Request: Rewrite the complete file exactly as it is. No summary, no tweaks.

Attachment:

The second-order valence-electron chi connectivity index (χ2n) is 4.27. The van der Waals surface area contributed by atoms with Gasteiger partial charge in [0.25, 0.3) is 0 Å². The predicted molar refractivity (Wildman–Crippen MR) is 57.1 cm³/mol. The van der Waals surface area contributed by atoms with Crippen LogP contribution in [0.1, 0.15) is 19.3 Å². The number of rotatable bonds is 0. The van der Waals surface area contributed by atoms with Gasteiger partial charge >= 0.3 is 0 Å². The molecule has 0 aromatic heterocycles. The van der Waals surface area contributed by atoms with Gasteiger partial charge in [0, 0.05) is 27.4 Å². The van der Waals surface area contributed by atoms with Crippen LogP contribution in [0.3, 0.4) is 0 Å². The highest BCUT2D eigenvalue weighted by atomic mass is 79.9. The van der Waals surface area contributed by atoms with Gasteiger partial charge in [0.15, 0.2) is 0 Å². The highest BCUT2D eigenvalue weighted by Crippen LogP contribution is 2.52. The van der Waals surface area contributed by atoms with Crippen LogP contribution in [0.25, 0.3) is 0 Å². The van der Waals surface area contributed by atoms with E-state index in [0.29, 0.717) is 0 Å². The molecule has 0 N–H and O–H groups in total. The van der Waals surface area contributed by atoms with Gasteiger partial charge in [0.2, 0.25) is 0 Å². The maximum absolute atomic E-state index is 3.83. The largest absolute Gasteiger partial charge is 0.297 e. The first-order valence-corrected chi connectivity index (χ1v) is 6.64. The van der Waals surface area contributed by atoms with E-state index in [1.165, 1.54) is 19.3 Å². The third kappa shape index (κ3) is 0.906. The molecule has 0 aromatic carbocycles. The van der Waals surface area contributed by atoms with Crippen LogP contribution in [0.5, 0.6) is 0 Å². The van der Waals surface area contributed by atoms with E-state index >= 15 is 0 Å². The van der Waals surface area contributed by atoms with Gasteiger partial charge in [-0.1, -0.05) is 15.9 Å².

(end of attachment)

The second-order valence-electron chi connectivity index (χ2n) is 4.27. The van der Waals surface area contributed by atoms with Gasteiger partial charge in [0.25, 0.3) is 0 Å². The predicted molar refractivity (Wildman–Crippen MR) is 57.1 cm³/mol. The van der Waals surface area contributed by atoms with Crippen LogP contribution in [0.1, 0.15) is 19.3 Å². The number of rotatable bonds is 0. The van der Waals surface area contributed by atoms with Gasteiger partial charge >= 0.3 is 0 Å². The molecule has 0 aromatic heterocycles. The van der Waals surface area contributed by atoms with Gasteiger partial charge in [0, 0.05) is 27.4 Å². The van der Waals surface area contributed by atoms with Crippen LogP contribution in [0.3, 0.4) is 0 Å². The highest BCUT2D eigenvalue weighted by atomic mass is 79.9. The van der Waals surface area contributed by atoms with Gasteiger partial charge in [0.15, 0.2) is 0 Å². The highest BCUT2D eigenvalue weighted by Crippen LogP contribution is 2.52. The van der Waals surface area contributed by atoms with Crippen LogP contribution in [0.25, 0.3) is 0 Å². The van der Waals surface area contributed by atoms with E-state index in [0.29, 0.717) is 0 Å². The molecule has 0 N–H and O–H groups in total. The van der Waals surface area contributed by atoms with Gasteiger partial charge in [0.2, 0.25) is 0 Å². The maximum absolute atomic E-state index is 3.83. The largest absolute Gasteiger partial charge is 0.297 e. The first-order valence-corrected chi connectivity index (χ1v) is 6.64. The van der Waals surface area contributed by atoms with E-state index in [1.165, 1.54) is 19.3 Å². The third kappa shape index (κ3) is 0.906. The molecule has 0 aromatic carbocycles. The van der Waals surface area contributed by atoms with Crippen LogP contribution in [0.5, 0.6) is 0 Å². The van der Waals surface area contributed by atoms with E-state index >= 15 is 0 Å². The van der Waals surface area contributed by atoms with Gasteiger partial charge in [-0.1, -0.05) is 15.9 Å².